That many Nigerians are delighted with the seeming implosion of the self-acclaimed Africa’s largest political group, Peoples Democratic Party (PDP) is not a secret. What many suspect, but refrain from voicing out is the fear that when push comes to shove, PDP and its various factions may come together rather than lose control power and all the privileges that come with it.
PDP has a history of internal wrangling, but has always managed to patch over those differences before every election to cling to power at all costs. The party’s numerous fights have never been about principles, policy direction or even about governance. The night meetings, long knives, legal battles and theater all come down to who presides over the depletion of Nigeria’s resources.
Traditionally, the fight to partake in the sharing formula is what has driven PDP’s constant internal wrangling; the same fact that in the end brings back aggrieved members – even in shackles. Not many in the PDP fold can rise beyond the hunger for power and influence, no matter how peripheral.
However, PDP’s current fight is anything but traditional, and the actors are after more than just tangential power and influence. What makes this implosion more intricate is that for the combatants, especially the self-styled PDP, it is fight for political survival and therefore a fight to the finish. No matter the pretexts, it is evident that President Goodluck Jonathan not only wants a second term, but is working assiduously, if behind the scenes, to actualize it. Members of New PDP, understanding the dynamics of power from experience, are clearly determined to take control of, or at worst, destroy the base. The stage is clearly set for a big fight.
While the back-stabbings, betrayals and sheer deceptive powers of the main actors may amuse Nigerians for a while, the fact remains that Jonathan’s already poor governance record deteriorate even more, further worsening the security and economic challenges government has been unable to tackle over the last four years. What is disheartening is that this is a fight that Jonathan didn’t have to fight, and a distraction that he can do without. But because he chose to abandon all the election promises he made, the president not only has to face his political adversaries, but has little sympathy from most Nigerians.
All Jonathan needed to do to silence his political opponents was to address some of the most fundamental issues affecting Nigeria today: corruption, poverty, insecurity, unemployment and infrastructural decay. If Jonathan had managed to free himself from the narrow clique deceiving him with heavily padded data about so-called economic growth that not translated into jobs and improved living conditions for Nigerians, he would know all except the most selfish beneficiaries of his kabu-kabu economics are happy that the party that elevated him to power is breaking up, and that he may end up without a credible platform on which to re-contest the presidential elections.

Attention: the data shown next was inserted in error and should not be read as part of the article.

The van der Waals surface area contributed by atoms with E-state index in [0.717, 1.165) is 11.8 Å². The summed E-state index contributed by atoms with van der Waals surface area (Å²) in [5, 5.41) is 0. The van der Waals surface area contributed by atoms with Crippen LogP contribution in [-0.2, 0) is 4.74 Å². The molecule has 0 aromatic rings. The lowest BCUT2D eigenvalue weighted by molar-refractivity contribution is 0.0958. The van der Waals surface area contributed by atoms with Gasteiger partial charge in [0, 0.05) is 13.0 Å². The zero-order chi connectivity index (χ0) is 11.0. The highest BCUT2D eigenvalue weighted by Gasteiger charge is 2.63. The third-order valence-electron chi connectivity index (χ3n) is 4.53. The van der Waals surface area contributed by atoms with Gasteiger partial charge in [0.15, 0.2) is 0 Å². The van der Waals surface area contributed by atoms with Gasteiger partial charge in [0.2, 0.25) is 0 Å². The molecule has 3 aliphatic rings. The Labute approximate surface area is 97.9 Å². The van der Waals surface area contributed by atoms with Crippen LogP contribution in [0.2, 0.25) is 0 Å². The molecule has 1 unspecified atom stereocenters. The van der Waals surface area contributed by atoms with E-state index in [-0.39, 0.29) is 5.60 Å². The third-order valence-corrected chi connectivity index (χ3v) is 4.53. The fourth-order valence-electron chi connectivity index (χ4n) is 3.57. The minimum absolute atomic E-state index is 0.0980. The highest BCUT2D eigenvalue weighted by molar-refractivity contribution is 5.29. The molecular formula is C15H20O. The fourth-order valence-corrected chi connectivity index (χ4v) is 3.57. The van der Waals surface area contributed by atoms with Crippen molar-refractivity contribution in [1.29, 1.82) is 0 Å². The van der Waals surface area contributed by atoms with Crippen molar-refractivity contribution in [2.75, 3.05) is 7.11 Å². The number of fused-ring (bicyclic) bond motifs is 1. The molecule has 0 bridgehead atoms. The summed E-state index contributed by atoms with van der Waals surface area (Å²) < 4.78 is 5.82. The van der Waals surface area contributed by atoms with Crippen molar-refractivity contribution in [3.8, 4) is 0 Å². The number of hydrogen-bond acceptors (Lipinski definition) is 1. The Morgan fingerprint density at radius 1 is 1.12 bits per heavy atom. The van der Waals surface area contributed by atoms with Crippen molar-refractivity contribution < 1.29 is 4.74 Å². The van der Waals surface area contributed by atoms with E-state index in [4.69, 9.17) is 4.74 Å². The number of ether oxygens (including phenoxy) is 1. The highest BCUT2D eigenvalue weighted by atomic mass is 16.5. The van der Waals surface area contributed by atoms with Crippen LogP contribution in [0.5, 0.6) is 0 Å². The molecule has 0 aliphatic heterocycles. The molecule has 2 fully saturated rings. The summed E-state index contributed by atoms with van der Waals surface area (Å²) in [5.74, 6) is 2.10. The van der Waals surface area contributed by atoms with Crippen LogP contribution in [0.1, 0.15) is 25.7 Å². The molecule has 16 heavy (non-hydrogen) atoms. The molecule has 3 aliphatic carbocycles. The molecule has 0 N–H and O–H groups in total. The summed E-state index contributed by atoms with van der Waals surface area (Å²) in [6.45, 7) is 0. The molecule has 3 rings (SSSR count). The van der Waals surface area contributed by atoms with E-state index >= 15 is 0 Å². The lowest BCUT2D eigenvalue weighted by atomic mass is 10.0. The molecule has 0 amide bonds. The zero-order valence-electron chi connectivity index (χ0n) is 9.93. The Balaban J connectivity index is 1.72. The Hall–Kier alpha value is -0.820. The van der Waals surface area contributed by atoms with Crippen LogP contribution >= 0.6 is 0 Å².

Unfortunately, like all presidents before him, Jonathan has surrounded himself with cronies and hangers-on who would tell him anything except that truth: Nigerians have become poorer and less secure since he became president; corruption is unparalleled, even by Nigeria’s very low standards, the fine figures about economic growth being bandied about means nothing to majority of Nigerians; Boko Haram still kills and maims at will; 20 million Nigerian youth still have no work and no prospects; education and health are complete shambles, our road networks are pockmarked with potholes and craters; religious and regional divisions are tearing Nigerians apart.
Jonathan’s big fight is not only with members of New PDP. Undoubtedly, with the likes of former Vice President Atiku Abubakar and governors Sule Lamido, Babangida Aliyu, Murtala Nyako, Rabiu Kwankwaso, Rotimi Amaechi, Aliyu Wammakko and others comprise formidable opponents.
But what leverage does Jonathan have over them, and what would be their motivation for supporting him? If anything, a Jonathan triumph would very likely translate into jail terms for them, as James Ibori would confirm. Incidentally, most of the major contenders see themselves as qualified for, and therefore, potential candidates for the presidency.
Interestingly, there may be no guarantees for Jonathan even from the South – South and South – East. Of the northern governors that are currently on his side (reports indicate that more may jump ship) governors like Isa Yuguda, Ibrahim Shema, Jonah Jang, Gabriel Suswan, Mukhtar Yero – may not have enough influence to deliver their home states nor control their state delegates at crucial moments – like the presidential primaries – which is actually the root of the current crises.
Still, in the event that PDP manages to mend its seriously compromised foundations and presents Goodluck Jonathan as its presidential candidate, how many Nigerians will genuinely re-elect a president that has presided over unmatched looting of the treasury while hunger, insecurity, poverty and unemployment have worsened? Persuading Nigerians to re-elect him, and not PDP – whether new or old – will be Jonathan’s biggest fight.